John Tolley, February 19, 2020
In the wild mountains of Appalachia by the banks of the Ohio River, Mayo Cornelius Higgins greets the sunrise with outstretched arms. Everything is about to change for him, for his family, for the region, and not all for the better.
So begins the critically-acclaimed book M.C. Higgins, The Great by Virginia Hamilton, a book considered by many to be a masterpiece. Hamilton, an alumna of The Ohio State University, weaves into her narrative much of her childhood, spent in the same misunderstood region as her protagonist.
Born and raised in Yellow Springs, Ohio, Hamilton and her large extended family lived on a sprawling property that had been in the family since the 1850?s. From an early age that family encouraged her curiosity and pushed her to read voraciously and write profusely.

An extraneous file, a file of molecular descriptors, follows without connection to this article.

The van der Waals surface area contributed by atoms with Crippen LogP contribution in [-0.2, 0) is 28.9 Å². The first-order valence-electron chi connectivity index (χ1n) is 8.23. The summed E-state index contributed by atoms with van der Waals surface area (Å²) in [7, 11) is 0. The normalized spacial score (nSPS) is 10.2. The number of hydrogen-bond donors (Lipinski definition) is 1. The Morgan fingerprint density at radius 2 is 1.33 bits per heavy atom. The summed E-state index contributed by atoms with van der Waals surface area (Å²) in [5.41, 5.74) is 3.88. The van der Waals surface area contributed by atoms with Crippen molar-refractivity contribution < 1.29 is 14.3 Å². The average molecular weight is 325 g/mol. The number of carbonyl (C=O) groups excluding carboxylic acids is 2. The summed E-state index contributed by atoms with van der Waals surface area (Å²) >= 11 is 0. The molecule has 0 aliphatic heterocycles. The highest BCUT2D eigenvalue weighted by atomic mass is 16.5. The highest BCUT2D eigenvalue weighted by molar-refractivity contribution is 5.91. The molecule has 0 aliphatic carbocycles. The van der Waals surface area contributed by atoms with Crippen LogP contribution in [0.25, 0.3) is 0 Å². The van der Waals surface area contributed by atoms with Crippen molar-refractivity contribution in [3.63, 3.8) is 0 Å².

?The past moves me and with me, although I remove myself from it. Its light often shines on this night traveler: and when it does, I scribble it down. Whatever pleasure is in it I need pass on. That's happiness. That is who I am.?
Hamilton majored in literature and creative writing at Ohio State, graduating in 1958. After a stint in New York City, she resettled to her family farm along with her husband, poet Arnold Adoff. The pair raised two children while also devoting themselves to literary pursuits.
Hamilton authored 41 books, from folktales to mysteries to biography. Along the way, she garnered every major award for youth writing, including Hans Christian Andersen Award for Writing, a MacArthur Fellowship, the Laura Ingalls Wilder Award and the University of Southern Mississippi de Grummond Medal.
Though Hamilton passed away in 2002, three of her books published posthumously: Time Pieces, Bruh Rabbit and the Tar Baby Girl, and Wee Winnie Witch?s Skinny.